Over here, there is a discussion as to how it can be that atheists can be punnished by God if their atheistic belief is the belief that is epistemically justified for them. It does seem that there are atheists who are epistemically justified in their belief of atheism. That is, it seems like for at least some individual's the evidence that they have best supports atheism. This entails that believing theism would be unjustified for those individuals.
Nonetheless, if salvation is based upon belief (I don't think this is quite right, but belief does seem to at least be essential), then individuals who are justified in their atheism are punnished for 'following their evidence'. Something might seem strange about this.
One could, like Kierkegaard seems to place the importance on faith and divorce faith from reason, but I have never found such a move appealing.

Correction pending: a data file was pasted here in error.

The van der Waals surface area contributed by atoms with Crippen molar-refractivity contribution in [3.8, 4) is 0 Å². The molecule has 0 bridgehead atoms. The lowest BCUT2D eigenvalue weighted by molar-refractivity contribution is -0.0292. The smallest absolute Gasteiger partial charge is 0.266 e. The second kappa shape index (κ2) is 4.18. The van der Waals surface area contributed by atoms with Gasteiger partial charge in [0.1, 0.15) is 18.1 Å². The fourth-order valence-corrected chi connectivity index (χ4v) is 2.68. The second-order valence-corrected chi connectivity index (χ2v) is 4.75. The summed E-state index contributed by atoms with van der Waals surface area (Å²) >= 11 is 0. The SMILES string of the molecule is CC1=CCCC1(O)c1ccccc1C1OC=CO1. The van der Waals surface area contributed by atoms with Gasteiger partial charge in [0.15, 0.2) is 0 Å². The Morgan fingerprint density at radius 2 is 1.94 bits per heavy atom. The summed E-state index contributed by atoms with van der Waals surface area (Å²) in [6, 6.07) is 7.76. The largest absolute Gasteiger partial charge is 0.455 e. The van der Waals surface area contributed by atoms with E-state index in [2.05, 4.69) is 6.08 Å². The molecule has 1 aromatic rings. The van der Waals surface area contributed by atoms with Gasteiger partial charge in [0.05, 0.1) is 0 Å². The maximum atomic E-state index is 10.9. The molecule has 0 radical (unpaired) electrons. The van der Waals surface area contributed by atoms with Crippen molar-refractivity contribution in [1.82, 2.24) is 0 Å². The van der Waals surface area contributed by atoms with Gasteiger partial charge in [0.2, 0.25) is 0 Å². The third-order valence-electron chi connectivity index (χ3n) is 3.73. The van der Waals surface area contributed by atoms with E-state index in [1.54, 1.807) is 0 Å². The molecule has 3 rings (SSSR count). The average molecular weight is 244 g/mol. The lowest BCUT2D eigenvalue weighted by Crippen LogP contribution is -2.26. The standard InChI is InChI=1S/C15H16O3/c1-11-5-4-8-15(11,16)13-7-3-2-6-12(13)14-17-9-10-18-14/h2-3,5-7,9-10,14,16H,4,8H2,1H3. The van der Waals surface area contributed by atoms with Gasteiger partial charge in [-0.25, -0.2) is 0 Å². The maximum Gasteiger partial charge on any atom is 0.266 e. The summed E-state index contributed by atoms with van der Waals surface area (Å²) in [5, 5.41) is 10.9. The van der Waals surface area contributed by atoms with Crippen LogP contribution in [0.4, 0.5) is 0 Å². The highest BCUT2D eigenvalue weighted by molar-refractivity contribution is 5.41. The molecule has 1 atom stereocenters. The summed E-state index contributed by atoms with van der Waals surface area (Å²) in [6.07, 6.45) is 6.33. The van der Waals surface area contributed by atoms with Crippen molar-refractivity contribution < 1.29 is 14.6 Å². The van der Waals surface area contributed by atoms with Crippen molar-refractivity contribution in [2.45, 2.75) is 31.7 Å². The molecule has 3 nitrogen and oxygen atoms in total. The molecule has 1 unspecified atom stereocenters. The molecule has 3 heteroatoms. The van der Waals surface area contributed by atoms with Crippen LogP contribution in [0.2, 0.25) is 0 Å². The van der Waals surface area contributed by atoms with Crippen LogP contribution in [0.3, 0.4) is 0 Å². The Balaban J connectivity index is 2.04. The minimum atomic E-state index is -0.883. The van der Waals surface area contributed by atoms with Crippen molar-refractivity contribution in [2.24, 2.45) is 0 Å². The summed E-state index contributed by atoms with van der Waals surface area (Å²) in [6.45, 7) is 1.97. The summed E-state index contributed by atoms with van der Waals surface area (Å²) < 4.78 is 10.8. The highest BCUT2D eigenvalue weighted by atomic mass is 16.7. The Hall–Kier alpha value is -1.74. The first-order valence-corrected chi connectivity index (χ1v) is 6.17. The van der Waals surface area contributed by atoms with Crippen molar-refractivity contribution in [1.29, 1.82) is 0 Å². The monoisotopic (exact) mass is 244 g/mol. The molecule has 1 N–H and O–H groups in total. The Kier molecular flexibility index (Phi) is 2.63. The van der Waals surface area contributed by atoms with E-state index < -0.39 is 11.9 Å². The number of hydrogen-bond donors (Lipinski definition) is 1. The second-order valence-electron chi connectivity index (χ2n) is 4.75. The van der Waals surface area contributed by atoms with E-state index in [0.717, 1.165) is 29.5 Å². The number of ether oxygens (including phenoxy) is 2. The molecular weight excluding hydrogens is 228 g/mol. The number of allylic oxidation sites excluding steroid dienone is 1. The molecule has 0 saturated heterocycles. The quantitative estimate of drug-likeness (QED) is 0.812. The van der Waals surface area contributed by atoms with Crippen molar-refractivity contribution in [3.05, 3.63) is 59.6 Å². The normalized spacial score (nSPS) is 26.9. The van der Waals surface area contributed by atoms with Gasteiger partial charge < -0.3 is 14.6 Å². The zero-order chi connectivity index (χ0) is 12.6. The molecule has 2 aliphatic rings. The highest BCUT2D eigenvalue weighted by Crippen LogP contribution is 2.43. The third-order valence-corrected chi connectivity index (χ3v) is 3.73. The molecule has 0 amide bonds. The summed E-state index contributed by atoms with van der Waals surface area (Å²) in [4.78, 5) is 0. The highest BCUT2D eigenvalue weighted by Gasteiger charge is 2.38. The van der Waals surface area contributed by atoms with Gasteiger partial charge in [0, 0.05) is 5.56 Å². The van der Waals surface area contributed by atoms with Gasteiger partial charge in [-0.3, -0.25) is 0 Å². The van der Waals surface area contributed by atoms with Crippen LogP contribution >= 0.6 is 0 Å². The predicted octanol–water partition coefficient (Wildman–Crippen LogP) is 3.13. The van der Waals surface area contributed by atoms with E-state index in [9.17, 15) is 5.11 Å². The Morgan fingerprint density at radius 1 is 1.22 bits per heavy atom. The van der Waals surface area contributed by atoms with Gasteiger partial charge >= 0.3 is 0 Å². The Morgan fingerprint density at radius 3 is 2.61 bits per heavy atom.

I think that the answer here lies in terms of justification. Here, I distinguished between epistemic justification (that one's belief fits with one's evidence) and meaty justification (that one is epistemically justified and also responsible in having gathered evidence). There is room to criticize the atheist since even if her belief in atheism is justified it can be that she has not been responsible in gathering evidence regarding the issue. Not only is this defense possible, I think it gets the situation right. The evidence is out there -- we are without excuse -- though this does not entail that every individual will be epistemically justified.
Pacal's Wager has import here. Though the pragmatic considerations that Pascal brings to bear on the rationality of belief in God do not affect the justification of that proposition, they do bring out the importance of that issue. The importance of the truth of theism makes it critical that one responsibly seek out evidence. Such a pursuit should consume us.
I would claim that the atheist is only justified in her atheism since she has not been responsible enough in pursuing the relevant evidence. If so, then it makes sense that she is punnished for believing what she should on her evidence. After all, it's much easier to see how we can be responsible for our actions (evidence gathering) than it is for our beliefs (since they are no directly voluntary).